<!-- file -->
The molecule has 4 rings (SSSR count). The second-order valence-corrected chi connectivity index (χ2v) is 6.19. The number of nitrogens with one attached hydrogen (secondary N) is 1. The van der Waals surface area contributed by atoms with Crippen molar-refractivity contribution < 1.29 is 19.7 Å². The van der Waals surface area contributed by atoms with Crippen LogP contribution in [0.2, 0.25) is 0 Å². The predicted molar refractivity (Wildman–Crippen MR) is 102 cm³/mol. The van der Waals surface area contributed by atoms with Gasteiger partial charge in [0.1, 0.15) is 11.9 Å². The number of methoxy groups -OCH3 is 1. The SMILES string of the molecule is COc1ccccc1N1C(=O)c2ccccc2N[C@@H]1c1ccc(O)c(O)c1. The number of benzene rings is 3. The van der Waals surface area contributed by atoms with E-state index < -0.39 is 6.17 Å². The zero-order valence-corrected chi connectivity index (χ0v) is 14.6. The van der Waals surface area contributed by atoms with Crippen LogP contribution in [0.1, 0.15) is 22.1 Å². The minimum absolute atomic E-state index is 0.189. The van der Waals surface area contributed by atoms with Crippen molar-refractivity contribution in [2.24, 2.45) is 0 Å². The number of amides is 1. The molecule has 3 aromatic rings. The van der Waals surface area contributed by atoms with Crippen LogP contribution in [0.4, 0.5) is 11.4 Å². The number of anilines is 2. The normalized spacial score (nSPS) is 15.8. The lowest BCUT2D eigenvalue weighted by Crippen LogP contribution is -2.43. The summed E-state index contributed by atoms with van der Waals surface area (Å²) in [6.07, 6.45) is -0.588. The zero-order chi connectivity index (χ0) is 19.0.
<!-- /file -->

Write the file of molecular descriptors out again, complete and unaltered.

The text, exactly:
The molecule has 4 rings (SSSR count). The second-order valence-corrected chi connectivity index (χ2v) is 6.19. The number of nitrogens with one attached hydrogen (secondary N) is 1. The van der Waals surface area contributed by atoms with Crippen molar-refractivity contribution < 1.29 is 19.7 Å². The van der Waals surface area contributed by atoms with Crippen LogP contribution in [0.2, 0.25) is 0 Å². The predicted molar refractivity (Wildman–Crippen MR) is 102 cm³/mol. The van der Waals surface area contributed by atoms with Gasteiger partial charge in [0.1, 0.15) is 11.9 Å². The number of methoxy groups -OCH3 is 1. The SMILES string of the molecule is COc1ccccc1N1C(=O)c2ccccc2N[C@@H]1c1ccc(O)c(O)c1. The number of benzene rings is 3. The van der Waals surface area contributed by atoms with E-state index < -0.39 is 6.17 Å². The zero-order valence-corrected chi connectivity index (χ0v) is 14.6. The van der Waals surface area contributed by atoms with Crippen LogP contribution in [0.1, 0.15) is 22.1 Å². The minimum absolute atomic E-state index is 0.189. The van der Waals surface area contributed by atoms with Crippen molar-refractivity contribution in [2.24, 2.45) is 0 Å². The number of amides is 1. The molecule has 3 aromatic rings. The van der Waals surface area contributed by atoms with Crippen LogP contribution in [0.4, 0.5) is 11.4 Å². The number of anilines is 2. The normalized spacial score (nSPS) is 15.8. The lowest BCUT2D eigenvalue weighted by Crippen LogP contribution is -2.43. The summed E-state index contributed by atoms with van der Waals surface area (Å²) in [6.07, 6.45) is -0.588. The zero-order chi connectivity index (χ0) is 19.0.